Mr Gary Gowrea, Managing Director, Cim Tax Services
How BEPS impact treaties - a Mauritian perspective
On 19th July 2013, the Organisation for Economic Cooperation and Development (OECD) issued its Action Plan on Base Erosion and Profit Shifting (Action Plan). Base erosion has been described as the use of legal arrangements by members of multinational business groups to shift income from business units located in jurisdictions where the group conducts business activities to business units in low or zero tax jurisdictions where the group conducts relatively little, if any, activity. These may include but are not limited to payment of interest, royalties, management and service fees resulting in the erosion of the tax base of the country where the activity occurs.
The Action Plan contains 15 actions that are regrouped under four headings:
The recommendation may have a significant impact on international financial centres, as it looks at both consolidating existing anti-avoidance provisions already in place in some countries to become international standards and instigating legal changes. An example of the consolidation would be the controlled foreign company (CFC) rules as there are varying application and varying exemption by various countries. Other action points relating to tax aim at addressing the issue of double non taxation through the use of tax treaties and domestic tax rules. But there are other points which are more to do with the administration such as making dispute resolution more effective, requiring tax payers to disclose aggressive tax planning arrangements, re-examination of transfer pricing documentation as well as the development of a multilateral instrument for amending bilateral treaties. Tax planning would still be around despite the measures enunciated, however one has to ensure that one looks at the risk and rewards when shifting profits from one jurisdiction to the other. There should be enough economic and commercial rationale and these need to be documented to ensure that a bona fide commercial activity is being carried out. The commercial reality of the activity must be transcended in the structure. An illustration would be if a company is holding investments, a one person with an equipped office might be justifiable with extensive use of digital communications, whilst if one is engaged in trading or marketing activities, then the activities in the company will dictate the manpower required to justify a commercially viable operation. Other justifications of moving to another jurisdiction would be the legal and regulatory environment, availability of investor promotion and protection agreements, foreign exchange restrictions, literacy rate in terms of skill sets required to carry out one operation.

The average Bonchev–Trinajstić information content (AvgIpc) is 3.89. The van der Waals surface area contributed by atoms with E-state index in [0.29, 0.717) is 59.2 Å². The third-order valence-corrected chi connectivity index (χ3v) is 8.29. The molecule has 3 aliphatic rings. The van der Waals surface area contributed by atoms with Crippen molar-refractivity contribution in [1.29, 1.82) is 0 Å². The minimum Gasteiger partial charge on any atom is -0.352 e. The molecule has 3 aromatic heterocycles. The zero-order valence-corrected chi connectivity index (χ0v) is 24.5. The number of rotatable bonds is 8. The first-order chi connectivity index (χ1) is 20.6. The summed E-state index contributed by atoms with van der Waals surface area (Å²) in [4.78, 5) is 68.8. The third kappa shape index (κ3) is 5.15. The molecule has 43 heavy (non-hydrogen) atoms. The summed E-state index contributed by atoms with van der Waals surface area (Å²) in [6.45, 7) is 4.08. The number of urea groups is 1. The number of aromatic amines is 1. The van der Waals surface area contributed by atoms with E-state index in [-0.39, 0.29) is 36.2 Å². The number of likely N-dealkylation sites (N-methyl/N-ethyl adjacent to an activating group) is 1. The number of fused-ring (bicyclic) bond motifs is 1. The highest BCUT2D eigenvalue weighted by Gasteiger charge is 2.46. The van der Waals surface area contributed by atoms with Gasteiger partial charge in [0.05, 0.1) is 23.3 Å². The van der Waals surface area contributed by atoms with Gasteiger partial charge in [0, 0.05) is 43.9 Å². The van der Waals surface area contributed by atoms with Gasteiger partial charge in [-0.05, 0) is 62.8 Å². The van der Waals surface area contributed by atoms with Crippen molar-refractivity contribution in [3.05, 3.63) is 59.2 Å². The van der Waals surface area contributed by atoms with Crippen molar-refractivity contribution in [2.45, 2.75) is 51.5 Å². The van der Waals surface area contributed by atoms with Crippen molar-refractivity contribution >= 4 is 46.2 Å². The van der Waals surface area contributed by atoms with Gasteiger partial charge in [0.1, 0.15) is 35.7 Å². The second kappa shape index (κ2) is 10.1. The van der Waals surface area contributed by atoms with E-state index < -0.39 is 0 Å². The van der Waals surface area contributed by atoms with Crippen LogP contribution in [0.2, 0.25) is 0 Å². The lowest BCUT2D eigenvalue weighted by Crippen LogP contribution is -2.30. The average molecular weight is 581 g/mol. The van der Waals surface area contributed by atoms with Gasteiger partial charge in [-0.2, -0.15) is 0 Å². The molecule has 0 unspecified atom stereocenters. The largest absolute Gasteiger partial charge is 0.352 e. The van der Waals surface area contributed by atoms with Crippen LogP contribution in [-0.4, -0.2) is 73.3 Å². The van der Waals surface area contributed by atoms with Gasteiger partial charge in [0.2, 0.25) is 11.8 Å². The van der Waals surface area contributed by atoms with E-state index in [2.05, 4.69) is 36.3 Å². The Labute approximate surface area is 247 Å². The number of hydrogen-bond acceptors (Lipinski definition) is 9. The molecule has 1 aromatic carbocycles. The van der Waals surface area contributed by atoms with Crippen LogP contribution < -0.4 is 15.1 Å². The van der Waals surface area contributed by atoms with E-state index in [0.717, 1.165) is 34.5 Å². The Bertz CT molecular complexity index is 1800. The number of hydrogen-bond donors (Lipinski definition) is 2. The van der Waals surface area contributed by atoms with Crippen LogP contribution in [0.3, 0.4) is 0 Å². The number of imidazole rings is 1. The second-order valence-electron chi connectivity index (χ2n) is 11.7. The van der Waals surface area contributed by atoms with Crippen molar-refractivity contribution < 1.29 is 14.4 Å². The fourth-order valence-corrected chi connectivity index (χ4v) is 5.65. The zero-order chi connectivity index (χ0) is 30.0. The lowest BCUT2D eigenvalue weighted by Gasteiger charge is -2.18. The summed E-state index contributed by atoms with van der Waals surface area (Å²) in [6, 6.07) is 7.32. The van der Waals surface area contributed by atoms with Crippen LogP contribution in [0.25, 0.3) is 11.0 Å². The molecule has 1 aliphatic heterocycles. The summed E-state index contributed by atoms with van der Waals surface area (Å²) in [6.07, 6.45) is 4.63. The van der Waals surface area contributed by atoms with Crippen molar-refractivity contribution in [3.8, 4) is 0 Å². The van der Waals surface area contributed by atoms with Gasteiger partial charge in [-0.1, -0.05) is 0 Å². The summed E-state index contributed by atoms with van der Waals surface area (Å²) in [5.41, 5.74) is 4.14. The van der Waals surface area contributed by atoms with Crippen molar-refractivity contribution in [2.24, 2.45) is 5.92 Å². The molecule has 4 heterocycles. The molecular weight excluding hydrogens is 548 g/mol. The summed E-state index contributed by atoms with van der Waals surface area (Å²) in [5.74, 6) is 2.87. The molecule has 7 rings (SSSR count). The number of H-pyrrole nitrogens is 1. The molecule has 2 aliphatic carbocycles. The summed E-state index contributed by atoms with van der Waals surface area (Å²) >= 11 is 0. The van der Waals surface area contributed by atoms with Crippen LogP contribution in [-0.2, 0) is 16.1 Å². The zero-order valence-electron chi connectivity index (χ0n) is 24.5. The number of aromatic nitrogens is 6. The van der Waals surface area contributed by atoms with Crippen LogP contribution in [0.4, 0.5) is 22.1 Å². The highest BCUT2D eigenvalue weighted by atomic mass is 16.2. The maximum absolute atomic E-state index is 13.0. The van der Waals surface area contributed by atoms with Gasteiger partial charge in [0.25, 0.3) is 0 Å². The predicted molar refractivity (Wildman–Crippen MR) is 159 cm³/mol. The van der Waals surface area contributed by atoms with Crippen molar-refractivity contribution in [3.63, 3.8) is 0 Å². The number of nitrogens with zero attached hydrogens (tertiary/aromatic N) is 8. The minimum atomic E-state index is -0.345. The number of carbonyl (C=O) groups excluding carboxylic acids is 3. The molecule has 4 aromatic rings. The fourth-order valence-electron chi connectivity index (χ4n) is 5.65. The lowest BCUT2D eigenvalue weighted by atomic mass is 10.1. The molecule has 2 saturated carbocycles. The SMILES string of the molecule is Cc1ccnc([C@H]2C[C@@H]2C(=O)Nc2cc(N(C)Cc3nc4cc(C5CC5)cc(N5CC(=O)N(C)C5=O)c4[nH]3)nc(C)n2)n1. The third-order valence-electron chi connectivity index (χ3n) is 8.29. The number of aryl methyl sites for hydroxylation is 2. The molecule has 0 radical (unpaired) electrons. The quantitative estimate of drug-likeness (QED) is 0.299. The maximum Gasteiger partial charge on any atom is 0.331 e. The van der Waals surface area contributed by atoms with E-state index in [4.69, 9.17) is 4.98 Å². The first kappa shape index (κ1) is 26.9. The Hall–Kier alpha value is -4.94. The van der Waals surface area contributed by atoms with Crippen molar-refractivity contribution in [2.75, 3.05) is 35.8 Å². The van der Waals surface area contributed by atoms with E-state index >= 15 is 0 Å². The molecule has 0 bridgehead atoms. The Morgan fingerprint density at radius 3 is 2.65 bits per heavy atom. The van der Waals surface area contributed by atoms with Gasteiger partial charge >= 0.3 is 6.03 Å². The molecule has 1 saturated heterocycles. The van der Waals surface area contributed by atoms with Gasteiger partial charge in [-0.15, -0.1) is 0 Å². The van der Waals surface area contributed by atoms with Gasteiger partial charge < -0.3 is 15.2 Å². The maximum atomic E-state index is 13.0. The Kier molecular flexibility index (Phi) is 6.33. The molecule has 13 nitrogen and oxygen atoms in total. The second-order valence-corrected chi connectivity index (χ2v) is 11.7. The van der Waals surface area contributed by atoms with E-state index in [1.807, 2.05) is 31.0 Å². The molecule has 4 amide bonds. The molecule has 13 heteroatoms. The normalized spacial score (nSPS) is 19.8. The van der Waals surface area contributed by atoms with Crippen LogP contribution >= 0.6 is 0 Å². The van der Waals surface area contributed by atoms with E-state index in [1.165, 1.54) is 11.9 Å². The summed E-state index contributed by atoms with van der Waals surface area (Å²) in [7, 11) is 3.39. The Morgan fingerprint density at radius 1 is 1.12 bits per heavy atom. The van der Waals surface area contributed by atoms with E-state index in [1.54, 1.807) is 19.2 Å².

One of the criticisms leveled by the OECD is treaty abuse with the use of shell or conduit companies. There has been an attempt by the OECD to address the issue in the commentary, but no conclusive action has been taken. Unless more substance is inserted in structures to demonstrate that the company has not been set up with the aim of only benefiting from tax advantages, this will be subject to challenges from tax authorities. One possibility is a limitation of benefit clause (LOB), whereby it is clearly spelt out that in the event, the company does not comply with the LOB, then it would be deemed to be carrying out abusive tax practices, thus treaty benefit be denied. The OECD’s Action Plan will assist both the Mauritian and Indian governments in the context of the renegotiation of the Double Taxation Avoidance Agreement. It is likely that the Mauritian government would accept an LOB clause in the treaty. The form of the LOB is not yet known, whether it will be a monetary amount ascribed or whether it is more of a commercial and economic rationale. In terms of substance, there has been a shift in the mindset and the government as well as the private sector is facilitating same.
Mauritius has taken steps to facilitate greater substance for entities utilizing it as an investment platform for both Asia and Africa. This includes, the ability for foreign owned entities to bring expatriate staff to the jurisdiction, information and technology infrastructure, space to carry out the activities, universities and tertiary institutions are producing graduates with the required skill sets be it in finance, legal, banking or engineering and so on. Connectivity to the island has greatly improved, with daily flights to Africa, Asia and Europe.